If you haven't figured it out by now, this was the type of adventure where, if it could go wrong, it did. We crossed the bridge to the UP, brimming with excitement and anticipation. This would be the first time in the UP for both of us. The bridge was prettier than I imagined. A light teal blue against the tranquil lake, it was quite the sight to see. We crossed the bridge and drove over to Castle Rock.
"Are you sure this is it?" Grace asked, peering over at the roped off parking lot and the closed sign.
"Yup." I said, somewhat defeated. "This is it." We sat there, lost and bewildered. We had just paid four dollars to cross over to the UP...for nothing?
Luckily, my roommate and I are not known to give up. We drove around to the nearest town, St. Ignace, and discovered a hidden gem. The town dated back at least one hundred years and was filled with cute Christmas lights and ferries approaching the harbor. We walked around the dead town, and found four lone shops open on this blustery November day.
The first shop sold knick knacks local to the UP and Michigan. Slightly confused as to why anyone would be in this summer town on a cold November day, the manager asked us what brought us up here.
"Well," Grace answered. "We've never been to the UP before and we figured we should check it out."
"Never been to the UP before?" The lady responded, clearly surprised. "Well you're in for a treat!" She went on to explain the history of the UP, from the Native Americans to the miners, with an expansive knowledge. She had previously been a historical docent at the time, and we chatted with her for a solid half hour. We thanked her for the chat, purchased a couple of souvenirs, and headed back to the street.
The next store we came across was a Polish plates and jewelry store. The worker explained the creation process of the Polish plates (all imported directly from Poland; and handmade) in her thick Yooper accent (a Yooper, for those of you who don't know, is a person who lives in the Upper Peninsula of Michigan). She, too, boasted of her town. Similar to the first lady we had spoken with, she had left the UP for 10 years, but came back after missing it so much.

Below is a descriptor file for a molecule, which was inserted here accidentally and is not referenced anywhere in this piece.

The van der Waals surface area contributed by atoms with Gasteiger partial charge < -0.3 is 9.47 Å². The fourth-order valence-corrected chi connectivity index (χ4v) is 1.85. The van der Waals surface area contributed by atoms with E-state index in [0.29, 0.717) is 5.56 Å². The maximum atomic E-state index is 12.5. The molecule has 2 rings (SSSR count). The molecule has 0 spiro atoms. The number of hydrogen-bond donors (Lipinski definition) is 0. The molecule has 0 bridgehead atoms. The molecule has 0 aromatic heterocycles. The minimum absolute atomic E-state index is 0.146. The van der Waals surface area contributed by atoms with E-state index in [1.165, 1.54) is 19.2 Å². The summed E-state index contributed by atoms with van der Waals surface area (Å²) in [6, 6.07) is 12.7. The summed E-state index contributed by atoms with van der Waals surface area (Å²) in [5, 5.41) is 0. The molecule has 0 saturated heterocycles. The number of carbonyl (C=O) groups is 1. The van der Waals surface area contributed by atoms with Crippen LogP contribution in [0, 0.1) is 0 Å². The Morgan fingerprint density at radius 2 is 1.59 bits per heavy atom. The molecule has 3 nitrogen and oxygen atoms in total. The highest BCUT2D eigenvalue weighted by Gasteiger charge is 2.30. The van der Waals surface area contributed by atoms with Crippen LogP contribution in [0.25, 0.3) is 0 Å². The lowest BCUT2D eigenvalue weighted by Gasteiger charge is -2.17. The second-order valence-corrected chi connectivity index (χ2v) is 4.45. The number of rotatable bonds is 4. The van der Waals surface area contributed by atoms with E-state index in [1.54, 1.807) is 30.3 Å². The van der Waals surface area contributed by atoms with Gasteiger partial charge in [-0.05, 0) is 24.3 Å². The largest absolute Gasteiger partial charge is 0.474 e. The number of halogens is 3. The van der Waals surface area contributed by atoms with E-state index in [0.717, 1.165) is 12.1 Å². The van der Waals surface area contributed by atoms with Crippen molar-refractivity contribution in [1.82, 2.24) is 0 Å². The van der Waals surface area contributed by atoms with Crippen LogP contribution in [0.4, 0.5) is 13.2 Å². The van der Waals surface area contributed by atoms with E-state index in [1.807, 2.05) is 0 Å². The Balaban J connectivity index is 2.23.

We then stumbled upon a souvenir shop, with a lone worker standing patiently at the main register. My roommate, ever the lover of local history, immediately began chatting away with the employee as I perused the store options. She kindly gave us a map and explained, in great detail, the highlights of the UP and all the best places to see. As we left the store she told us, "Now next summer when you come back here make sure ya give me a ring and stop in the store!" We promised we would if we did return, and left with warmth in our hearts.
After that, we stopped in a couple more stores and then found an old-looking diner to eat dinner. I had heard that it was necessary to get a 'pasty' (pronounced pass-ty not pay-sty ... this difference is very important to Yoopers). We were the only ones there besides the two workers and a regular who seemed like he had been there all day.
The way the locals talked with each other revealed the fierce loyalty Yoopers have for their towns. Almost everyone we had talked to so far had left the UP at some point or other in their life. However, something about the small town feel always brought them back. Their town pride was endearing and we felt as if, for this one day, we were a part of it all. I found myself loving the town merely due to how much all the locals raved about it. We may not have wound up at Castle Rock or Picture Rocks, but I think this unintended detour was much better.